Colleges push sexual violence prevention while K-12 struggles

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While universities across the nation are making strides to discuss, combat and prevent sexual violence on campuses, K-12 schools are struggling to keep up.

Around the time students go through puberty, they learn about sex, pregnancy and sexually-transmitted diseases in the Brooking School District. But what they don’t learn about so much, if at all, is sexual violence, or consent to sex and what that should look like.

Klint Willert, superintendent of the Brookings School District, said in a prepared statement that sex education is “built into health curriculum throughout middle school and high school,” but that the only specific education dedicated to sex-related topics is a presentation for fifth-grade students on puberty, body changes and similar topics related to hygiene and personal well being.

As far as sexual violence and consent go, there is even less to show for.

“There is no formally adopted curriculum for the topics of sexual violence or consent for sex in the district,” Willert said. “However, the district curriculum does incorporate aspects of these topics in health courses and, on occasion, some electives at the high school.”

All educational institutions, public and private, though, are required by law to comply with Title IX, which states: “No person in the United States shall, on the basis of sex, be excluded from participation in, be denied the benefits of, or be subjected to discrimination under any education program or activity receiving Federal financial assistance.”

Because Title IX prohibits sexual or gender discrimination, Title IX deals with matters of sexual assault, including education of matters surrounding it, like consent.

South Dakota State Title IX Equal Opportunity Compliance Coordinator Michelle Johnson said she has tried reaching out to K-12 schools to assist with Title IX compliance through presentations or classes and said she “didn’t receive a whole lot of feedback.” Johnson said it may have been a “timing concern” and is something she plans to continue pursuing.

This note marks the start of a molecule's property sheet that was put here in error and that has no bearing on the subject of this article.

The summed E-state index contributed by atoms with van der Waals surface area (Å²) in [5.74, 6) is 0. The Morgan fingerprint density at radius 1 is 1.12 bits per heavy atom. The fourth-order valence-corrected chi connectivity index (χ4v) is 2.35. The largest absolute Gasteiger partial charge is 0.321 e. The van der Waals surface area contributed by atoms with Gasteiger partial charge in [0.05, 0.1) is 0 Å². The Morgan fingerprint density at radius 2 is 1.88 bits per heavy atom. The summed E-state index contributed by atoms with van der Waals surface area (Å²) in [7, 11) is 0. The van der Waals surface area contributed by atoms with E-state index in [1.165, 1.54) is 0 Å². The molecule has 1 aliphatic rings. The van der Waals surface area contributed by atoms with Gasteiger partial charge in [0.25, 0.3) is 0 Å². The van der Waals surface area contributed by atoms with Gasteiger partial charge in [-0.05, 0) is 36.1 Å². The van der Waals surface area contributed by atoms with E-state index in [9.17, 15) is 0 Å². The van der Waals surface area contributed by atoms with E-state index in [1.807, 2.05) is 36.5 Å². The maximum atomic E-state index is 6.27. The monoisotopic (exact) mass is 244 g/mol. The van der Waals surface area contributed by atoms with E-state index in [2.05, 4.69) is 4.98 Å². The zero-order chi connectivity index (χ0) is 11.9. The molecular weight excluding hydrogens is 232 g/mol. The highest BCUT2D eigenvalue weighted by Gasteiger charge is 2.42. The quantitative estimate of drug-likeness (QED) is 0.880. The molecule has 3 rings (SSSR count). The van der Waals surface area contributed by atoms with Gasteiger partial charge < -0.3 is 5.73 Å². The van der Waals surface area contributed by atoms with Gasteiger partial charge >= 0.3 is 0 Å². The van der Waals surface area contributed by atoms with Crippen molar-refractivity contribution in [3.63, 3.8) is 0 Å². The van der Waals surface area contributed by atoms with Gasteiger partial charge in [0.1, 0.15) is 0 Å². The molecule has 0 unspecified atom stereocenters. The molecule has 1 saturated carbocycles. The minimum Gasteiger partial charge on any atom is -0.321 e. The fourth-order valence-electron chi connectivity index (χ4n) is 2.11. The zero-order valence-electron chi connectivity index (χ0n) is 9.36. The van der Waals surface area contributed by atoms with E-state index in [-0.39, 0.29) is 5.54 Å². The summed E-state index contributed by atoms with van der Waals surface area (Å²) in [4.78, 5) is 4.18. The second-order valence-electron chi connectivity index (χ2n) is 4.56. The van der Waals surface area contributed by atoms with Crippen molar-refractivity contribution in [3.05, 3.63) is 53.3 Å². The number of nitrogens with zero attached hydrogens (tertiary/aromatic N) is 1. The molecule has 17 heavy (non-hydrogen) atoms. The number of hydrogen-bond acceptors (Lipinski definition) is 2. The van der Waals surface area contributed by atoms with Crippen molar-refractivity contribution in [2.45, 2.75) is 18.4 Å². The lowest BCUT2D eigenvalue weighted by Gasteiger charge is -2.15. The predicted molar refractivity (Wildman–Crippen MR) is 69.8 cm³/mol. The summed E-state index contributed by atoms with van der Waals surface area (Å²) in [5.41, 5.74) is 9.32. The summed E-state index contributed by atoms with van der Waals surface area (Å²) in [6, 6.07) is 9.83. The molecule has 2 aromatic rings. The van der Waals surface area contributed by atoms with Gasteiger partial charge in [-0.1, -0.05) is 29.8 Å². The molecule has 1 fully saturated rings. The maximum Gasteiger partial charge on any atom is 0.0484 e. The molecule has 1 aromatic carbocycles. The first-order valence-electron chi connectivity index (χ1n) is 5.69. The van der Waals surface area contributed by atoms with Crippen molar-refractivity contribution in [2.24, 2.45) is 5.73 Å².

At SDSU, Johnson said there are several ways they try to educate about consent.

“For incoming freshmen, we have mandated that prior to move-in weekend they complete an online training,” Johnson said. “This year, we realized the completion rate was too low in the past, so this year we mandated that they complete it.”

Additionally, Johnson said she and the Dean of Student Affairs Sam Jennings give a presentation at Thump Start. This year’s incoming freshman class was 2,200 students, and Johnson said there were about 1,700 to 1,800 students at Thump Start to view the presentation. 

“We break them down into three groups, do 45-minute presentations about sexual assault, consent and sexual activity generally,” Johnson said. “Consent is a very big component of that conversation. We talk about when individuals can consent, when they can’t, when they lack the ability and what consent means.”

As for the online training, Johnson reported they went from 6 percent completion last year to 93 percent this year in freshmen and transfer students. If students do not comply with the mandatory training, Johnson said it could lead to being cited as a failure to adhere to the student conduct code. She said this has not yet occurred, and students who have not taken it still have time, but she said Title IX will pursue several different avenues before coming to that point.

“We’re going to try other means to get students to complete before we go down that route. We want this experience to be positive and educational,” Johnson said. 

There are other ways to complete the training for individuals with disabilities, as well as for those who are sexual assault survivors and may find the training triggering. For them, Johnson said they would receive in-person training with Title IX explaining what is taught in the online training in a less visual manner.

At the University of South Dakota, Title IX is a one-person office led by Khara Iverson. She reported all USD students receive yearly CampusClarity training and that all freshmen, transfer students, Greek organizations and athletics receive sexual assault prevention training.

Additionally, she covers training on sexual assault and consent with all new-hires for faculty and staff, including student employees.

After recently receiving a grant from the U.S. Department of Justice, Iverson said USD’s Title IX will provide more programming and preventative training this year. With the grant came a program coordinator to help facilitate panel discussions, lectures, screenings and more.

“With this grant, we are looking forward to doing much more programming. Student organizations, the athletic director, our vice president of student services and also local police and university police are all members of this grant,” Iverson said. “It’s really more inclusive and representative of who wants to be involved with prevention programming for sexual violence.”

In the meantime, Johnson is focusing some efforts on a new program called Step Up, which is a bystander intervention program through workshops and awareness-focused communication.

“It will teach students to help address some of the situations and also be more comfortable coming forward and reporting situations so that the university can take more action to help prevent [sexual assault],” Johnson said.

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